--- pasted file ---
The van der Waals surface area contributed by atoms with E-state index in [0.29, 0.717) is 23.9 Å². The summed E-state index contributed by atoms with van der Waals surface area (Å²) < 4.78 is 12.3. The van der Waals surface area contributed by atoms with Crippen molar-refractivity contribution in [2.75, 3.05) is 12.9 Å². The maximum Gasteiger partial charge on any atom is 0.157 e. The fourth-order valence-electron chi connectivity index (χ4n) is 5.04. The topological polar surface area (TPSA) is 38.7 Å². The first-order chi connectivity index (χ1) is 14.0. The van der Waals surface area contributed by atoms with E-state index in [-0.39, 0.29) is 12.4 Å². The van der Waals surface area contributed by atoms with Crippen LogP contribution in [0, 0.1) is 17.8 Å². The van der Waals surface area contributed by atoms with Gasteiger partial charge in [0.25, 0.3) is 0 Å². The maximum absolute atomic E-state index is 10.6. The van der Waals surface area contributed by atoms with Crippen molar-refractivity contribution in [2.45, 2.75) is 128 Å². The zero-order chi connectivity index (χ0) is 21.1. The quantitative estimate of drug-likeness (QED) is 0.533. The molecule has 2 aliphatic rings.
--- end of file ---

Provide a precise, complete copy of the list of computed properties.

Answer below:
The van der Waals surface area contributed by atoms with E-state index in [0.29, 0.717) is 23.9 Å². The summed E-state index contributed by atoms with van der Waals surface area (Å²) < 4.78 is 12.3. The van der Waals surface area contributed by atoms with Crippen molar-refractivity contribution in [2.75, 3.05) is 12.9 Å². The maximum Gasteiger partial charge on any atom is 0.157 e. The fourth-order valence-electron chi connectivity index (χ4n) is 5.04. The topological polar surface area (TPSA) is 38.7 Å². The first-order chi connectivity index (χ1) is 14.0. The van der Waals surface area contributed by atoms with E-state index in [-0.39, 0.29) is 12.4 Å². The van der Waals surface area contributed by atoms with Crippen LogP contribution in [0, 0.1) is 17.8 Å². The van der Waals surface area contributed by atoms with Gasteiger partial charge in [0.25, 0.3) is 0 Å². The maximum absolute atomic E-state index is 10.6. The van der Waals surface area contributed by atoms with Crippen molar-refractivity contribution in [2.45, 2.75) is 128 Å². The zero-order chi connectivity index (χ0) is 21.1. The quantitative estimate of drug-likeness (QED) is 0.533. The molecule has 2 aliphatic rings.